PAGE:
Proceeded to a local Elementary School in Alamar. Interacted with the children in their classrooms as part of an English lesson and participated in a discussion session with some of the school's administrators and teachers about Cuba's education system and how it compares to that of the United States.
Among the buildings in Alamar are community gardens, called Organoponicos, where residents grow fruit, vegetables and herbs for their own consumption and local sale. Similar to co-op and community gardens in the United States, these Organoponicos facilitate community development and offer Alamar's residents access to fresh produce. Enjoyed a visit to one of these Organoponicos, which few visitors to Cuba have the opportunity to do.
Lunched today in an open-air organic feast served by community volunteers and workers from Alamar. This afternoon, visited Beth Shalom Synagogue Pharmacy, where pharmaceuticals that are donated by visitors from throughout the world are distributed, free of charge, to everyone who needs them, regardless of religion. Afterwards, returned to the hotel.
Farewell dinner, band and dancing.
Day 9: Departed Havana/Arrived Miami. After breakfast in the hotel went to see Lic. Elias Aseff Alfonso art and hear rumba music and dance. Transferred to Havana's Jose Marti International Airport and check-in for our charter flight back to Miami.
Salvador Gonzáles Escalona/Cuba/April 2013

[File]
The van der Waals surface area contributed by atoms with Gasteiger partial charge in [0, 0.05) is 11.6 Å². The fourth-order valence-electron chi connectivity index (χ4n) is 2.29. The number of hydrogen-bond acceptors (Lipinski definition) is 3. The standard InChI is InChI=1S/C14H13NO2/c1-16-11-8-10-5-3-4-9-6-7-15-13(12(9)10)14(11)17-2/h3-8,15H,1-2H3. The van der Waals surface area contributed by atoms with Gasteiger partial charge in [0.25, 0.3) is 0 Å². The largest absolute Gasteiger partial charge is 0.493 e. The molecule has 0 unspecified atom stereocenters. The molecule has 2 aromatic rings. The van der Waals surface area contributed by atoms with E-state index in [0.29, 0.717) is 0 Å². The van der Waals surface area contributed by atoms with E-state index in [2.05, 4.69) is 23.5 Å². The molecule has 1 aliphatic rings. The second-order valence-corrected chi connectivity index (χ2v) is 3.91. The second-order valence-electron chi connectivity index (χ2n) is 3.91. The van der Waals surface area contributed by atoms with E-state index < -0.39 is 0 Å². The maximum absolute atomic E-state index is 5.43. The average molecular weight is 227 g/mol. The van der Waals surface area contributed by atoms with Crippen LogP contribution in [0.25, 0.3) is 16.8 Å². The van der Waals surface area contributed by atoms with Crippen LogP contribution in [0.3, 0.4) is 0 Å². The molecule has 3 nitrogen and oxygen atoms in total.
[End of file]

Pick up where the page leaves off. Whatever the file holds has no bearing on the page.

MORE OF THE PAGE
Havana's Callejón de Hamel (Hamel Alley). It's just a tiny space caught in a neighborhood where an effort of cultural rescue and expansion led by fine artist Salvador González Escalona has been underway since 1990.
This area was named after a French-German man who earned the moniker of Fernando Hamel. Mr. Hamel was a smuggler who ran weapons during the American Civil War. He eventually settled in Havana, Cuba in the skid row of Cayo Hueso. It was here that "Salvador" transformed this area into the popular culture of today.
Salvador Gonzáles Escalona, born October 21, 1948 in Camagüey, Cuba, is a Cuban painter, muralist and sculptor. His artist name is Salvador. His work is known as an "afro-cuban" style. He describes his work as a mix of surrealism, cubism and abstract art. Salvador has no formal artist education, but as early as in 1968 he had his first art exhibition "Arte Popular Cubano" in "Museo de Artes Decorativas", Havana.
In the 1980s he had a series of art exhibitions at Cuba. In 1986 he had an exhibition at Seychelles and in 1987 an exhibition in Rome, Italy.
April 21, 1990 he started with murals and sculptures in the street Callejón de Hamel, near University of Havana. For sculptures he used scrap objects like bathtubs, hand pumps, pin wheels etc., and for the murals he used different kind of available paint, including car enamel. Even though the first four years became difficult, he was inspired by local inhabitants and visitors to continue his work, and little by little, the street was transformed from a slum area to an enthusiastic Afro-Cuban centre.
There are workshops for young Cuban children to learn painting. Every Sunday there is Rumba-music, and every Friday Cuban music in the street. This is still Salvador's artistic headquarter.
From 1990 he is represented at various exhibitions at Cuba. From 1992 he had several exhibitions abroad:
Besides several murals at Cuba, he has done murals abroad:
Besides several sculptures at Cuba: